Selection sort

Selection sort is a sorting algorithm, specifically an in-place comparison sort. It has O(n2) complexity, making it inefficient on large lists, and generally performs worse than the similar insertion sort. Selection sort is noted for its simplicity, and also has performance advantages over more complicated algorithms in certain situations.


The algorithm works as follows:

  1. Find the minimum value in the list
  2. Swap it with the value in the first position
  3. Repeat the steps above for remainder of the list (starting at the second position)

Effectively, we divide the list into two parts: the sublist of items already sorted, which we build up from left to right and is found at the beginning, and the sublist of items remaining to be sorted, occupying the remainder of the array.

Here is an example of this sort algorithm sorting five elements:

64 25 12 22 11
11 25 12 22 64

11 12 25 22 64 11 12 22 25 64

Selection sort can also be used on list structures that make add and remove efficient, such as a linked list. In this case it's more common to remove the minimum element from the remainder of the list, and then insert it at the end of the values sorted so far. For example:

64 25 12 22 11
11 64 25 12 22
11 12 64 25 22
11 12 22 64 25
11 12 22 25 64


A is the set of elements to sort, n is the number of elements in A (the array starts at index 0)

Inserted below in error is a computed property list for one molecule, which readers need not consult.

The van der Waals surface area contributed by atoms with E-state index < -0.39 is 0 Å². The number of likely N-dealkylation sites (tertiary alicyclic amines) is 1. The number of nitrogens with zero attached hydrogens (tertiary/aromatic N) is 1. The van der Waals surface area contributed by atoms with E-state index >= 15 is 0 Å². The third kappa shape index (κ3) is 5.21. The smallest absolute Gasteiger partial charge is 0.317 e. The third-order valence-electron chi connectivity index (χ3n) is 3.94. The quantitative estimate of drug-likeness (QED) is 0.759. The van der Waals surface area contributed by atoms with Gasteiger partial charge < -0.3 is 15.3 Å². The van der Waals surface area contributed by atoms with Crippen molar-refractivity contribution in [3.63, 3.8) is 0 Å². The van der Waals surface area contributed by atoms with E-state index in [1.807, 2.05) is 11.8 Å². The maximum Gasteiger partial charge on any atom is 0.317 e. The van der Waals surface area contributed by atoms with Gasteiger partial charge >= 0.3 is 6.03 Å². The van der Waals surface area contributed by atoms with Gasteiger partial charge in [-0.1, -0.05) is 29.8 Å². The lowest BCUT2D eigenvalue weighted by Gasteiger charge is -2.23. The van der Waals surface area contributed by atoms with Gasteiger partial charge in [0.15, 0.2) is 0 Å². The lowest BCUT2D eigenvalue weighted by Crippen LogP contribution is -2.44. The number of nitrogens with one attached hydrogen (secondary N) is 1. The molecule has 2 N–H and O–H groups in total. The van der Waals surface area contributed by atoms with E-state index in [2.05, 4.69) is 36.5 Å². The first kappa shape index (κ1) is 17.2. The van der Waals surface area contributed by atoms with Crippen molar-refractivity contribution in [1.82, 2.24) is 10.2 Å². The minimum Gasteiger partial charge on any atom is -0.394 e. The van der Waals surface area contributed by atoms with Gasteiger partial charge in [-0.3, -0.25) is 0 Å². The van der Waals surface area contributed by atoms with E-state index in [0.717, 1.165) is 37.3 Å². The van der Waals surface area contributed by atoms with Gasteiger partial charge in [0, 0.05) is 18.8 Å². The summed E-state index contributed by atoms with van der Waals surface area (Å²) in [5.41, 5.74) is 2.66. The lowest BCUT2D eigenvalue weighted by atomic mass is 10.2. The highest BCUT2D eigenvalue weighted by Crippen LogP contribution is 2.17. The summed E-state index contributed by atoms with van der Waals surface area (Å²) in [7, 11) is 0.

for i ← 0 to n-2 do

   min ← i
   for j ← (i + 1) to n-1 do
       if A[j] < A[min]
           min ← j
   swap A[i] and A[min]


Selection sort is not difficult to analyze compared to other sorting algorithms since none of the loops depend on the data in the array. Selecting the lowest element requires scanning all n elements (this takes n − 1 comparisons) and then swapping it into the first position. Finding the next lowest element requires scanning the remaining n − 1 elements and so on, for (n − 1) + (n − 2) + ... + 2 + 1 = n(n − 1) / 2 ∈ Θ(n2) comparisons (see arithmetic progression). Each of these scans requires one swap for n − 1 elements (the final element is already in place).

Comparison to other sorting algorithms

Among simple average-case Θ(n2) algorithms, selection sort always outperforms bubble sort and gnome sort, but is generally outperformed by insertion sort. Insertion sort is very similar in that after the kth iteration, the first k elements in the array are in sorted order. Insertion sort's advantage is that it only scans as many elements as it needs in order to place the k + 1st element, while selection sort must scan all remaining elements to find the k + 1st element.

Simple calculation shows that insertion sort will therefore usually perform about half as many comparisons as selection sort, although it can perform just as many or far fewer depending on the order the array was in prior to sorting. It can be seen as an advantage for some real-time applications that selection sort will perform identically regardless of the order of the array, while insertion sort's running time can vary considerably. However, this is more often an advantage for insertion sort in that it runs much more efficiently if the array is already sorted or "close to sorted."